fighting spam and scams on the Internet
"419" Scam – Advance Fee / Fake Lottery Scam
The so-called "419" scam is a type of fraud dominated by criminals from Nigeria and other countries in Africa. Victims of the scam are promised a large amount of money, such as a lottery prize, inheritance, money sitting in some bank account, etc.
Victims never receive this non-existent fortune but are tricked into sending their money to the criminals, who remain anonymous. They hide their real identity and location by using fake names and fake postal addresses as well as communicating via anonymous free email accounts and mobile phones.
Keep in mind that scammers DO NOT use their real names when defrauding people.
The criminals either abuse names of real people or companies or invent names or addresses.
Any real people or companies mentioned below have NO CONNECTION to the scammers!
Read more about such scams here or in our 419 FAQ. Use the Scam-O-Matic to verify suspect emails.
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Some comments by the Scam-O-Matic about the following email:
- An email address listed inside this email has been used in a known fraud before.
- This email uses a separate reply address that is different from the sender address. Spammers use this to get replies even when the original spam sending accounts have been shut down. Also, sometimes the sender addresses are legitimate looking but fake and only the reply address is actually an email account controlled by the scammers.
- This email message is a 419 scam. Please see our 419 FAQ for more details on such scams.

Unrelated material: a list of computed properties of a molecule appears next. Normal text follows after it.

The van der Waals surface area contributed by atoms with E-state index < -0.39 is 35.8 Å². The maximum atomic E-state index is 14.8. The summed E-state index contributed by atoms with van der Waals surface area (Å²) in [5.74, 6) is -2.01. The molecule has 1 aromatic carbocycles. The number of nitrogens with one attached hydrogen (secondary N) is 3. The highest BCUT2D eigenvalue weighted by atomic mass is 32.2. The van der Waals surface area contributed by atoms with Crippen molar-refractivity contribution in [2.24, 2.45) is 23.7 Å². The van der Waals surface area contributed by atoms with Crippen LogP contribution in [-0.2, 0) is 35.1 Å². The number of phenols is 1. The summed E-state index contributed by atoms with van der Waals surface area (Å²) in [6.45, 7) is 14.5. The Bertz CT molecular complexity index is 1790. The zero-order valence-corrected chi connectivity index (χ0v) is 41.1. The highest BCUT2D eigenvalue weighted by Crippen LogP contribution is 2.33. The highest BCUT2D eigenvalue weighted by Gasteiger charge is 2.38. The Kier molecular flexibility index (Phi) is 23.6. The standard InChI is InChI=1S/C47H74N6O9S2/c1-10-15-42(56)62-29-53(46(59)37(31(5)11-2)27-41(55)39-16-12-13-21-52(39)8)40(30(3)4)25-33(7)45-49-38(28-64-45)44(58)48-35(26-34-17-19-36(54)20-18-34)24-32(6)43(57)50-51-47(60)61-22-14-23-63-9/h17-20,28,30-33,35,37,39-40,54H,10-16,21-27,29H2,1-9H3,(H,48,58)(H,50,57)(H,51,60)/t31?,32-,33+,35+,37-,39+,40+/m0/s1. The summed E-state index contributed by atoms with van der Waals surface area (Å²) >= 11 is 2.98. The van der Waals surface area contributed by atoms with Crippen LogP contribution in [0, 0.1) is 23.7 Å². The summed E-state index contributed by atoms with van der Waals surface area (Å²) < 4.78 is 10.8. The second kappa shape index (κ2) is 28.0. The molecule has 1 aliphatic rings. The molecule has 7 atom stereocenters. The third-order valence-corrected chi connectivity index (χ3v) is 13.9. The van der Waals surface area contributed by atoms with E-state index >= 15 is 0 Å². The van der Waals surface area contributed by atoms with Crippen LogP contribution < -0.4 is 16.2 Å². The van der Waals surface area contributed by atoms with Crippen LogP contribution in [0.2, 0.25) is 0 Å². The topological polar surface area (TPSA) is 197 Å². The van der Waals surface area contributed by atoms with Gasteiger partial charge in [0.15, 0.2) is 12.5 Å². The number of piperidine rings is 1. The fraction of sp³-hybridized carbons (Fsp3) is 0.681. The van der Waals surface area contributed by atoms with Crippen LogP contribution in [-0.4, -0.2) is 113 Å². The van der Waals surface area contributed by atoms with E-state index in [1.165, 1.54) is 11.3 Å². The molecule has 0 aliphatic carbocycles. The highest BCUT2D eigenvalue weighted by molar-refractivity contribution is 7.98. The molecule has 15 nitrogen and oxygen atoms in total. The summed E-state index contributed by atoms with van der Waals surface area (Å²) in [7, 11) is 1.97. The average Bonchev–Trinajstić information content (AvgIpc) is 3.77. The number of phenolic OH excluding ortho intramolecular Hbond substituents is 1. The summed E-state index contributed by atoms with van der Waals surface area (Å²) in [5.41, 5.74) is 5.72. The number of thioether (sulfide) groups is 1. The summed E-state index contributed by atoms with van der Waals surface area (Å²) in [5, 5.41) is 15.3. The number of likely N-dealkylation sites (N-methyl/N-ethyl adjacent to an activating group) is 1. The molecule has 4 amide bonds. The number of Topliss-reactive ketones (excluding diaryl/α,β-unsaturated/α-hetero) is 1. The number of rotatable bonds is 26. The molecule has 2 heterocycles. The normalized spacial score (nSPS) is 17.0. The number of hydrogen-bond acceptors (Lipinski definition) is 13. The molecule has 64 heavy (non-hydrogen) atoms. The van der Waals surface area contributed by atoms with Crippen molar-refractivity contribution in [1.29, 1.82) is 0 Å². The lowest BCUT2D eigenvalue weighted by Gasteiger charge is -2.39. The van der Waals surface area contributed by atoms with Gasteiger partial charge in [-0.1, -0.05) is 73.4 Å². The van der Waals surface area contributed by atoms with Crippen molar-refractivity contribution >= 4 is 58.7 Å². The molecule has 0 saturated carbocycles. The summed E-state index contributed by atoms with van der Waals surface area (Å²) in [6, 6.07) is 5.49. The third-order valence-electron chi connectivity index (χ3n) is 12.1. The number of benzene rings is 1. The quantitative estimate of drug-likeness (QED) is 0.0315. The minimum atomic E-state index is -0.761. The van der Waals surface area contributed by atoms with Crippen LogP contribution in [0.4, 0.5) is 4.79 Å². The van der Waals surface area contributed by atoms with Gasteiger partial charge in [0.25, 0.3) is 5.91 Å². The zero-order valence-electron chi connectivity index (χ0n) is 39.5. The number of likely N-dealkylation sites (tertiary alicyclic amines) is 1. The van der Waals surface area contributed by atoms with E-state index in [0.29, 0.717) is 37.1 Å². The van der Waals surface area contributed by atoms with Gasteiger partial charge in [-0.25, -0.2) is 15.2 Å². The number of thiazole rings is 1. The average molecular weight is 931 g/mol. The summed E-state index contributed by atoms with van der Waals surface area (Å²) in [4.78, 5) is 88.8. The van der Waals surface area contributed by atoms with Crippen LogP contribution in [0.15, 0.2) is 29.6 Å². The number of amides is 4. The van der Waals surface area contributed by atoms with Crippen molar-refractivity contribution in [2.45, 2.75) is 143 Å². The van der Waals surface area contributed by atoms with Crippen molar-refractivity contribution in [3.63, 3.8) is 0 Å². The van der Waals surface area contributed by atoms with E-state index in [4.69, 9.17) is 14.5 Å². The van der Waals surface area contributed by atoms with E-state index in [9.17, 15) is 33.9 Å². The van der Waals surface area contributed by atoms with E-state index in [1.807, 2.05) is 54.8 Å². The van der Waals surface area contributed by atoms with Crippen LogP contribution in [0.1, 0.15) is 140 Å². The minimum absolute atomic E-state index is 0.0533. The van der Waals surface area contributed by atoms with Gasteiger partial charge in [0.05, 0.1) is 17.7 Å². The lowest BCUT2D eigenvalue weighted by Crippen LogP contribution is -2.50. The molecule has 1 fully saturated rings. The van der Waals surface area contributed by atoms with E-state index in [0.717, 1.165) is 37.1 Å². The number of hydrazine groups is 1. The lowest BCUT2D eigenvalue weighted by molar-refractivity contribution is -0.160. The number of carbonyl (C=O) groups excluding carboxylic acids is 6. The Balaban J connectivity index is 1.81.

- This email lists mobile phone numbers. Use of such numbers is typical for scams because they allow criminals to conceal their true location. They can receive calls in an Internet cafe from where they send you emails, while pretending to be in some office.
- This email lists free webmail addresses. Use of such addresses is typical for scams. Lotteries, banks and any but the smallest of companies do not normally use such addresses. Criminals use them to anonymously send and receive email at Internet cafes.
- email@example.com (email address has been used in a known fraud before)
Fraud email example:
From: "Mrs. Lindan Howard" <Emmanuel_Joemon@aqua.ocn.ne.jp>
Reply-To: "Mrs. Lindan Howard" <firstname.lastname@example.org>
Date: Wed, 29 Jul 2015 19:26:39 +0900 (JST)
Subject: Hello, Beneficiary,
This is to bring to your notice that, I have paid the delivery fee of your ATM, I paid it because the ATM Card ($2.5m), has few weeks to expire and when It expires; the money will go into Government purse. With that I decided to Help you pay the money so that the ATM will not expire, because I know when You get your ATM definitely you must send my money back. Now I want you to contact The UPS delivery Company in Benin Republic so that they Will deliver your Card to your address without any delay Like I stated earlier, the Delivery charge has been paid. Note I deposited it with the company yesterday.
Below Is the Company Contact Information
Contact Person: Dr, SAMUEL BOLTON
E-Mail:(email@example.com)Contact Number: +229 98813965
This is what they will require from you.
Your Full Name......
Your Private Telephone......
You$B!G(Bre Address where the ATM will be delivering to.............
Contact them today to avoid increase of their keeping fees.
Mrs. Lindan Howard